US warns Britain: Side with Trump, not Europe, on Iran
- In a pointed intervention into an issue that has strained ties between the two allies, Johnson said the UK should embrace Trump's hard-hitting sanctions on Iran, reimposed last week, and break with its European partners who are seeking to preserve the deal to curtail Iran's nuclear program.
- In a joint statement last week, Britain, France and Germany said the Iran deal was "working and delivering on its goal" and said they "deeply regret" the reimposition of US sanctions.
The United States ambassador to the UK, Woody Johnson, has called on Britain to side with President Donald Trump on Iran or risk “serious trade consequences” for UK businesses.
In a pointed intervention into an issue that has strained ties between the two allies, Johnson said the UK should embrace Trump’s hard-hitting sanctions on Iran, reimposed last week, and break with its European partners who are seeking to preserve the deal to curtail Iran’s nuclear program.
“America is turning up the pressure and we want the UK by our side. It is time to move on from the flawed 2015 deal,” Johnson wrote in the UK’s Sunday Telegraph, referring to the 2015 Obama-era pact agreed by the US, Iran, Britain, France, Germany, China and Russia. Trump withdrew from the deal in May.
“We are asking global Britain to use its considerable diplomatic power and influence and join us as we lead a concerted global effort towards a genuinely comprehensive agreement,” Johnson added.
In a joint statement last week, Britain, France and Germany said the Iran deal was “working and delivering on its goal” and said they “deeply regret” the reimposition of US sanctions.
Europe has attempted to counteract the effects of the sanctions by launching an updated version of its “Blocking Statue,” a measure intended to protect EU companies doing business in Iran from being hit by punitive US measures.
On Sunday, Johnson seemingly disregarded the move, urging British businesses directly to cut ties with Iran.
“The President has been explicit: any businesses which put their own commercial interests in Iran ahead of the global good will risk serious consequences for their trade with the United States,” Johnson wrote in the Telegraph.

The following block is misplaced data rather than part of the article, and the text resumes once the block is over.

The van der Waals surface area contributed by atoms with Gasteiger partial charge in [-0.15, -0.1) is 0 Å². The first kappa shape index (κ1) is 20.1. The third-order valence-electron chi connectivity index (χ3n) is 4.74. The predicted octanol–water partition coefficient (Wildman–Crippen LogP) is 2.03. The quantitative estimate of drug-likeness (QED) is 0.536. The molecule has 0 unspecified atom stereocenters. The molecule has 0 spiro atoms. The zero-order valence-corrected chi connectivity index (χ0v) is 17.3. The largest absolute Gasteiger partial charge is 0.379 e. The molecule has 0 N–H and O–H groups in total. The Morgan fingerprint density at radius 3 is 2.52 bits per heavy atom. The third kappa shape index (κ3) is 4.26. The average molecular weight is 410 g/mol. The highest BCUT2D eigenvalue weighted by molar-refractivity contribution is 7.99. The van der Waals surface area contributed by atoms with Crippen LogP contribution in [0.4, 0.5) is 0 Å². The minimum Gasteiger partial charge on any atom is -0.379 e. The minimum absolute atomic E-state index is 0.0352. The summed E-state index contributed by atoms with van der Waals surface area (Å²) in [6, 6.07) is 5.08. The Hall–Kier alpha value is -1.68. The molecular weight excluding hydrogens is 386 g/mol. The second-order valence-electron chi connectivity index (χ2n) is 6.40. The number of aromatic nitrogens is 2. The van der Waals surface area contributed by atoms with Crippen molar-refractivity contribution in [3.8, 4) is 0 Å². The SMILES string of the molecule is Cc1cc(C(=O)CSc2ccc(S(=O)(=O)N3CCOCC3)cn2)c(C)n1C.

“Only by presenting a united front can we exert the maximum possible pressure on the Iranian regime and get them to finally change course and put an end to their malign and reckless activities both at home and abroad.”
Johnson’s comments come less than a week after the Trump administration on Tuesday reimposed a raft of sanctions on Iran that affect, among other things, the purchase or acquisition of US dollars by the Iranian government, the country’s auto industry and trade in gold or precious metals.
Another phase of US sanctions will be reimposed in November and will target Iran’s crucial oil industry.
Shortly after the sanctions snapped back into place last week, Trump warned in a tweet that countries doing business with Iran would “NOT be doing business with the United States.”
Trump has long been a fierce critic of the nuclear deal, agreed under his predecessor, calling it “insane” and maintaining that, even with the current restrictions in place, Iran continues to pose a threat to the US.
Even with European safeguarding measures, the threat of US sanctions appeared to further rattle businesses with interests in Iran. On the same day sanctions were reimposed, German carmaker Daimler announced it had suspended its activities in Iran “until further notice according to applicable sanctions.”
Joe Kaeser, the chief executive of German industrial conglomerate Siemens, summed up the harsh realities of US economic influence over European business when he told CNN in May that the company would stop all new deals in Iran, following Trump’s withdrawal from the nuclear deal.
“There is a primacy of the (US) political system. If that primacy is ‘This is what you are going to do,’ then that is exactly what we are going to do. We are a global company. We have interest and values and we have to balance both,” said Kaeser.
Iranian President Hassan Rouhani has described the sanctions as “pyschological warfare.” But on Monday Rouhani also said Iran was willing to hold talks with the US to resolve the matter — something Trump’s national security adviser John Bolton dismissed as possible “propaganda.”
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